This is a long-winded way of explaining why Nepali politicians most susceptible to getting a thrill up their legs should back off a bit. Mukherjee is but one man – in Professor S.D. Muni’s recent words – in a “balance of forces among multiple stakeholders in India’s Nepal policy [who] are diverse and varied and their positions often mutually incompatible”.
For now, though, Mukherjee, like many of these stakeholders, must be watching with great interest emerging signs of Nepali public sentiment rising against Chinese interference in Nepali affairs.

Sunday, July 22, 2012

Split Personalities And Scrappy Pragmatism

Like much of the nation, Prime Minister Dr. Baburam Bhattarai concedes that his government has been a failure. Maila Baje, however, sees no reason to be taken in by this atypical act of admission from someone known for bigheaded aloofness. Far from blaming himself personally for the fiasco, Dr. Bhattarai complained that the times were simply unpropitious.
The sheer letdown our first Ph.D. prime minister personifies was becoming apparent long before the concluding ceremony of the Unified Communist Party of Nepal (Maoist) plenum on July 21, where he made the qualified acknowledgement. If anything, events there certainly propelled Dr. Bhattarai toward some candor.
Infuriated party cadres accused the prime minister of virtually selling Tribhuvan International Airport to India in an effort to prolong his stay in power. They also revived allegations of treason surrounding the BIPPA and other accords with New Delhi.
After almost being manhandled by a senior member of the party, close to chairman Pushpa Kamal Dahal, all Dr. Bhattarai could assure the assembly was: “Our war (struggle) with India and the US is continuing at another front. We will make no compromise on issues of nationalism.” (Translation: You need me as prime minister to save Nepal from foreigners, who I need to prostrate before to stay in office.)
Dr. Bhattarai can take solace in the fact that he is not the only Maoist leader whose stars came crashing. One irate party member, reputedly a Bhattarai loyalist, hurled a chair the once-feared party chairman.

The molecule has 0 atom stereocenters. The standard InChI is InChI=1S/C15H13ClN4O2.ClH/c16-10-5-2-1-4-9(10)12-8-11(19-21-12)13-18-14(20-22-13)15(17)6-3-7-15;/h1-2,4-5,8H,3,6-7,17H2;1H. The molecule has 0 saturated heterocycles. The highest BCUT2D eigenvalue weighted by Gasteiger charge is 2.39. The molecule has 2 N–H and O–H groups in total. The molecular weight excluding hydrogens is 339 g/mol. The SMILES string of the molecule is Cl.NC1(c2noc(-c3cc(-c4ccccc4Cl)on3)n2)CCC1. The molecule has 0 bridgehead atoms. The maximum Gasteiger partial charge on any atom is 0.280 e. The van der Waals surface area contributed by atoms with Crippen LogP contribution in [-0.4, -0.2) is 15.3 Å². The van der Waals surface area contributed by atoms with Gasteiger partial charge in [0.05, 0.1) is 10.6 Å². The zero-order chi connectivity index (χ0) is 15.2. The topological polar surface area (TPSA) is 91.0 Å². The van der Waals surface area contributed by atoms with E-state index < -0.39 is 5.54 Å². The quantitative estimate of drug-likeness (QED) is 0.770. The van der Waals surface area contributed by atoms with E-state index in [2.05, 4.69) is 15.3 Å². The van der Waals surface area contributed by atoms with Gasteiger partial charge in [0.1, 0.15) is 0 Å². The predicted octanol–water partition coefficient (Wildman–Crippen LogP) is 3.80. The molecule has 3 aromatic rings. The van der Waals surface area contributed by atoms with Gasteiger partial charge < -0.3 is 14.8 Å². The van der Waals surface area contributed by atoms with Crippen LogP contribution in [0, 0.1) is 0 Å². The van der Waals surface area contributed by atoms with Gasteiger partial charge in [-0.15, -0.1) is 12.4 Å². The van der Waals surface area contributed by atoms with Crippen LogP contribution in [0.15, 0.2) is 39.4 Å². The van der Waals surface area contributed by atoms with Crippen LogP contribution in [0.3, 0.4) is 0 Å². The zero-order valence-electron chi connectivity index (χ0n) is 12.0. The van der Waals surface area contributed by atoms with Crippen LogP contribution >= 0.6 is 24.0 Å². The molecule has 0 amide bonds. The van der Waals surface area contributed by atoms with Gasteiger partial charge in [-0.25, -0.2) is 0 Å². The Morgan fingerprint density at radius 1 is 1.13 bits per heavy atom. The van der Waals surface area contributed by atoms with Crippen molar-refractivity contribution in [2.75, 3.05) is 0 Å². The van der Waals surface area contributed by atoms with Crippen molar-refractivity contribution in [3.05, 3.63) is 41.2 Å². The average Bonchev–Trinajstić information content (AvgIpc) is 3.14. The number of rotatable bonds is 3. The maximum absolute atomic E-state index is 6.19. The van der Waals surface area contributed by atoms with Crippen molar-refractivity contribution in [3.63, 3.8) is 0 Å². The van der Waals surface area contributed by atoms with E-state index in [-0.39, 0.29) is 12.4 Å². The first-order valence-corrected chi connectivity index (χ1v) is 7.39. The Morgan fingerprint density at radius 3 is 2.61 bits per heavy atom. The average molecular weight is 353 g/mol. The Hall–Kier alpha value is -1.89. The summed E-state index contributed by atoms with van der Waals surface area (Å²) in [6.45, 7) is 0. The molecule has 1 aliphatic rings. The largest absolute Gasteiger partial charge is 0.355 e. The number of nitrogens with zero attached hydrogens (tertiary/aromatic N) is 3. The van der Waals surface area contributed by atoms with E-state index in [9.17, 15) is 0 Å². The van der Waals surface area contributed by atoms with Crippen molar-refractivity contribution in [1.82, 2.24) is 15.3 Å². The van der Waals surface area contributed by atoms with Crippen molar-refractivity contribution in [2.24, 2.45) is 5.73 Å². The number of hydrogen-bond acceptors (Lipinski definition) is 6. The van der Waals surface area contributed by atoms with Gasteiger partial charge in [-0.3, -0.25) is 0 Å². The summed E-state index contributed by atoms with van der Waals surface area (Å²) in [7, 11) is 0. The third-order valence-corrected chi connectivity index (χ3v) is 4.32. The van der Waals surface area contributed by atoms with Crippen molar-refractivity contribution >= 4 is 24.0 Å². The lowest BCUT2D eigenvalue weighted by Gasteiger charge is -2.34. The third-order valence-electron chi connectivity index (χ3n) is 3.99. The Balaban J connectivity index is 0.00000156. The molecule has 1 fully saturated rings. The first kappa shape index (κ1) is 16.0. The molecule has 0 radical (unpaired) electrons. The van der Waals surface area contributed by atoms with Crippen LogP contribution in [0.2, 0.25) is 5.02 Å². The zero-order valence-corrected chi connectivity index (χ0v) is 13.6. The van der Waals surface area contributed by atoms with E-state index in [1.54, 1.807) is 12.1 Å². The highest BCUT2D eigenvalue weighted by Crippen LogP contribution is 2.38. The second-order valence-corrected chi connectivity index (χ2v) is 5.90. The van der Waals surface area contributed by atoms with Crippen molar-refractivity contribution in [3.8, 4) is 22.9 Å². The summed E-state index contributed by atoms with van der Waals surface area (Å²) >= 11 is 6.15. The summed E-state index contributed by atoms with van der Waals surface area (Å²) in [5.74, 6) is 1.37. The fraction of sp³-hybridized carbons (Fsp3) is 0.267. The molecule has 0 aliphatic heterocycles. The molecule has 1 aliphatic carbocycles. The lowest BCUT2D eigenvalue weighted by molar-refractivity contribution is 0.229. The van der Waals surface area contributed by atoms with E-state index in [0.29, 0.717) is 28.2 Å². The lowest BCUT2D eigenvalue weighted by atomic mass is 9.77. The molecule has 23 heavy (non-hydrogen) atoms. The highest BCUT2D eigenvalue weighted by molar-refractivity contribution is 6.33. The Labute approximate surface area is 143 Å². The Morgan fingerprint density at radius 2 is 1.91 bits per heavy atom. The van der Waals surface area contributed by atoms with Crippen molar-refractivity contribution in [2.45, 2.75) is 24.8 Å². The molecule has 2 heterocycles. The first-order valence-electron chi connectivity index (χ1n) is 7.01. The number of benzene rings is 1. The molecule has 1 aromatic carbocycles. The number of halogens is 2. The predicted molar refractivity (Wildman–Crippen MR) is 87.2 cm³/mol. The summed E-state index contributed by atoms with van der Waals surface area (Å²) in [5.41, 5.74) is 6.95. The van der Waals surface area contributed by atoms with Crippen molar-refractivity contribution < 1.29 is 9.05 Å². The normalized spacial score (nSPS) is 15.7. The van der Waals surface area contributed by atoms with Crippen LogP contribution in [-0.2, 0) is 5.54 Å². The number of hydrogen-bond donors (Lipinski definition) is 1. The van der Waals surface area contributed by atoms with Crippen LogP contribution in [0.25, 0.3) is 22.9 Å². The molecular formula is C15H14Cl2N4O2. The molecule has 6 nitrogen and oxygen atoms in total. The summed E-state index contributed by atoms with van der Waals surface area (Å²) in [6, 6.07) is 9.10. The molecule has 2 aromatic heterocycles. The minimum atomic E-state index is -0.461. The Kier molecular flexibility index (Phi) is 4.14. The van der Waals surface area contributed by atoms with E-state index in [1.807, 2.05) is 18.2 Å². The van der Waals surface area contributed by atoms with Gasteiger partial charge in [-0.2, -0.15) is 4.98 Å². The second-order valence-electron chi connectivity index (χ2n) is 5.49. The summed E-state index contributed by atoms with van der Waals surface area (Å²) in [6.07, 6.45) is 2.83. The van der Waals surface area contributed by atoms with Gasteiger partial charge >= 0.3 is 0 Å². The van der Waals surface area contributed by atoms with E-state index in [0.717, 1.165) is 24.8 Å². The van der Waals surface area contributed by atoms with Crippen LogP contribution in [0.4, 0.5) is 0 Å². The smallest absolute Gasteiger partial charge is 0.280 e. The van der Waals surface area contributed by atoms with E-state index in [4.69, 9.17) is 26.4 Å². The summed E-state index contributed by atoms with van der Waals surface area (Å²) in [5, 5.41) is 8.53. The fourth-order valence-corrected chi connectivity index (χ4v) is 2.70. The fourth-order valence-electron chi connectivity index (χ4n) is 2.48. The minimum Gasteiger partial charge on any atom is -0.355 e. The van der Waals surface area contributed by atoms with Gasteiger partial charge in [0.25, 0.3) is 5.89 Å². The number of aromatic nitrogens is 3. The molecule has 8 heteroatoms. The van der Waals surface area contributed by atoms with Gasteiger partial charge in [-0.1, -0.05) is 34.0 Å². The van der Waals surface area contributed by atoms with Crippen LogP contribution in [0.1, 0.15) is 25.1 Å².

Hobbled by relentless personal problems, Dahal still attempted to put on a brave face. In his address to the closing session of the plenum, he claimed full credit for the advent of republicanism, federalism, inclusive representation and secularism. Of course, that was not the place to see how all those are working for Nepal.
Superficially, Dahal, Bhattarai and the third member of the triumvirate – Narayankaji Shrestha – emerged from the plenum proffering a posture of unity. The trio, among other things, decided to forgo their luxurious lifestyles and donate their property to the party.
The Maoists’ decision to hold a general convention in mid-January is emblematic of their attempt to transform the organization into a mass-based democratic movement. That, as we have recently discovered, is a course of action the Maoists, or at least a significant section of them, have contemplated since 2002.
The democratic-peace theory is bolstered by the plenum’s decision to adopt peace and constitution as the party’s tactical line. The Maoists professed commitment to investigate allegations of financial irregularities, should it be sincerely implemented, could herald new transparency and openness in a party known for imperviousness and obfuscation.
Yet the festering divisions within the party, underscored during the plenum, casts a shadow on the scheduled general convention, which would be the first in 23 years. After all, the previous two efforts to do so faltered on Dahal’s reluctance to cede control of the party apparatus.